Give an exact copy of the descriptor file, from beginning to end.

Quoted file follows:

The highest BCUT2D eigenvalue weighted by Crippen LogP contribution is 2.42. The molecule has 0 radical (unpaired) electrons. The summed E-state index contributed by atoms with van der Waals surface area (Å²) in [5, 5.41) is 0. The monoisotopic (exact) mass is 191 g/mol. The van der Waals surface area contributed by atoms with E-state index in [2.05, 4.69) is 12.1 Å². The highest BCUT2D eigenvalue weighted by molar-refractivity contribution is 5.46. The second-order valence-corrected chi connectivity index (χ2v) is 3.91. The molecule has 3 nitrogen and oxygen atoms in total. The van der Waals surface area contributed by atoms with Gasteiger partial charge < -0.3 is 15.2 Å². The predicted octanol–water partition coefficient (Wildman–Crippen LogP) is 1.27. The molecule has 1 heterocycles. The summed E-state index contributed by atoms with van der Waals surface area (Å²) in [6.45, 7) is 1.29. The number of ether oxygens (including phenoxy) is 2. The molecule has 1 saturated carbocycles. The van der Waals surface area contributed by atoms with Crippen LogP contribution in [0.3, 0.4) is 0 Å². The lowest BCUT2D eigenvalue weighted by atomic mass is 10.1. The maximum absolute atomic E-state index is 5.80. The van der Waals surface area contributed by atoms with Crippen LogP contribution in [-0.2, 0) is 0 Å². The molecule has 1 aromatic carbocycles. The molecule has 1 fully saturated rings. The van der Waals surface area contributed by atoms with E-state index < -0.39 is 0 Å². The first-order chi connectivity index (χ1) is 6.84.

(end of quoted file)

The highest BCUT2D eigenvalue weighted by Crippen LogP contribution is 2.42. The molecule has 0 radical (unpaired) electrons. The summed E-state index contributed by atoms with van der Waals surface area (Å²) in [5, 5.41) is 0. The monoisotopic (exact) mass is 191 g/mol. The van der Waals surface area contributed by atoms with E-state index in [2.05, 4.69) is 12.1 Å². The highest BCUT2D eigenvalue weighted by molar-refractivity contribution is 5.46. The second-order valence-corrected chi connectivity index (χ2v) is 3.91. The molecule has 3 nitrogen and oxygen atoms in total. The van der Waals surface area contributed by atoms with Gasteiger partial charge < -0.3 is 15.2 Å². The predicted octanol–water partition coefficient (Wildman–Crippen LogP) is 1.27. The molecule has 1 heterocycles. The summed E-state index contributed by atoms with van der Waals surface area (Å²) in [6.45, 7) is 1.29. The number of ether oxygens (including phenoxy) is 2. The molecule has 1 saturated carbocycles. The van der Waals surface area contributed by atoms with Crippen LogP contribution in [0.3, 0.4) is 0 Å². The lowest BCUT2D eigenvalue weighted by atomic mass is 10.1. The maximum absolute atomic E-state index is 5.80. The van der Waals surface area contributed by atoms with Crippen LogP contribution in [-0.2, 0) is 0 Å². The molecule has 1 aromatic carbocycles. The molecule has 1 fully saturated rings. The van der Waals surface area contributed by atoms with E-state index < -0.39 is 0 Å². The first-order chi connectivity index (χ1) is 6.84.